As scrutiny of such courses intensified, this type of justification had to be more elaborate and specific, e.g. "Science 101 includes discussion of the following topics that relate to how Science impacts human society and the daily lives of all people on this planet: [LIST]". This is easier for some sciences than for others, but for most it's not so difficult to come up with some examples of topics we teach anyway.

Today, however, as we approach the end of the first decade of the 21st century, we physical scientists must meet greater challenges to have our courses approved for the non-science masses, even as it becomes ever more important for non-scientists to understand some Science.

To explore this issue further and to show that I am very concerned about Blog Reader Learning Outcomes, I will provide you with an active learning exercise/assessment survey (cleverly disguised as a multiple-choice question), based on info compiled from various colleagues at major US universities:

Which of the following is NOT a real criterion for a physical science course to be approved as a general ed requirement for non-science majors?

1. The course must deepen a student's understanding of how physical phenomena involving non-living matter and processes can be investigated by the scientific method through the development of hypotheses that can be tested by observation or experiment.

2. Physical phenomena to be investigated must be of major significance. Highly specialized topics of primary interest only to scientists are unlikely to be approved.

3. The course must involve an active learning component that helps students understand how physical phenomena can be elucidated in terms of basic principles recognized by scientists.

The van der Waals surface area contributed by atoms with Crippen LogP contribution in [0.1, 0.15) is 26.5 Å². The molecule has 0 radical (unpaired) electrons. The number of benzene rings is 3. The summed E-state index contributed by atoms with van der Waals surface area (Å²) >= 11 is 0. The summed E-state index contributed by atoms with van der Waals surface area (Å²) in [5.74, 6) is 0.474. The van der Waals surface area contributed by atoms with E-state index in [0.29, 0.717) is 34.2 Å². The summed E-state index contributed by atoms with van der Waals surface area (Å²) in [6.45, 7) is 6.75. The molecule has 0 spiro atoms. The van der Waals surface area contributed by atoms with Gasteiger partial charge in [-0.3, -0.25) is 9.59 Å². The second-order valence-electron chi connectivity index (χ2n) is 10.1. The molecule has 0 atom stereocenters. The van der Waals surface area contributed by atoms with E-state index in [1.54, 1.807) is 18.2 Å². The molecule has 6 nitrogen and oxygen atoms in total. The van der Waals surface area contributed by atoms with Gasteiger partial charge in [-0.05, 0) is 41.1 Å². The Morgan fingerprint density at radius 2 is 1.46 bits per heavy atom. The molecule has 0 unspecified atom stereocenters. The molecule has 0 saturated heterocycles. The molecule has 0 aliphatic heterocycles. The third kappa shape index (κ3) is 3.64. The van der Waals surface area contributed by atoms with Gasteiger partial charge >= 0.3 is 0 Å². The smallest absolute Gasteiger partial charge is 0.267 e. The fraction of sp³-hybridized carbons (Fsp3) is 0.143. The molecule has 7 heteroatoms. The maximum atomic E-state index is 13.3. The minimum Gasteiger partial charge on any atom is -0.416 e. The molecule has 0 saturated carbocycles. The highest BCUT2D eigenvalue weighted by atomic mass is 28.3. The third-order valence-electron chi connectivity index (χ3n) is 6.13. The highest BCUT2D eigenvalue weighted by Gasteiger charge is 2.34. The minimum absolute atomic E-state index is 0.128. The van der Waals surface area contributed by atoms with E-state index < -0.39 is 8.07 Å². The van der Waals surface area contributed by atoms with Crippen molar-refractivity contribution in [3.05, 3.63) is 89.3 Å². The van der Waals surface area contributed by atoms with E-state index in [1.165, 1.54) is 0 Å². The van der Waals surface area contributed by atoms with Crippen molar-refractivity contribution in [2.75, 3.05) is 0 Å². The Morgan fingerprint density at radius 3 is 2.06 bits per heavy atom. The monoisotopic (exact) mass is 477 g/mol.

4. Phenomena to be investigated must explicitly involve the interactions of humans with the physical world and its non-living constituents.

5. The course must explore the limitations of science and scientists, and how these limitations impact public policy issues of regional or global significance.

6. Students in this course must learn that scientific problems can only be successfully solved within the context of the ethics of a particular society.

This is an open book test, but you must do your own work and turn off your iPod while choosing your answer. Tests will be graded at the professor's leisure and returned during the one class you skip this term. Results will be curved in such a way that everyone will be happy with their score.

28 comments:

Anonymous said...

Clearly the answer is #1; it is the only answer that actually addresses the core goals and methods of Science.

quasarpulse said...

I would *hope* that the answer would be (6), as it seems the least relevant to a science course and is a questionable assertion to begin with; gravity continues to work as expected regardless of culture. However, knowing bureaucracies, I imagine the correct answer is probably (1), which is the most relevant.

friday afternoon writer said...

Trying to read over and get all the ramifications clear, I'm hoping it's the last (i.e. 6) one. Sometimes English doesn't feel all that comfortable after all.

Alex said...

I feel for you, because I'm in the middle of proposing a course like this. I like topics that involve the intersection of natural science and social science and humanities, but just like you, the only way I can run it is if I jump through GE hoops. Well, I could run it without those hoops, but then it wouldn't attract much enrollment and it would go on the chopping block. So a lot of work would be spent designing a canceled class.

The connection to "humans" is weird. I sort of get a requirement that a GE course integrate human concerns or applications or intellectual history--even a course on cosmology, as far from the human scale as you get, could at least include a unit on intellectual history and the role of cosmology in shaping world views and all that--but what you describe sounds far more obtuse than that. If you have to write "Humans live in the universe so any course that involves a topic related to something in the universe is relevant to humans" then this is being read by some completely brain-dead bureaucrat.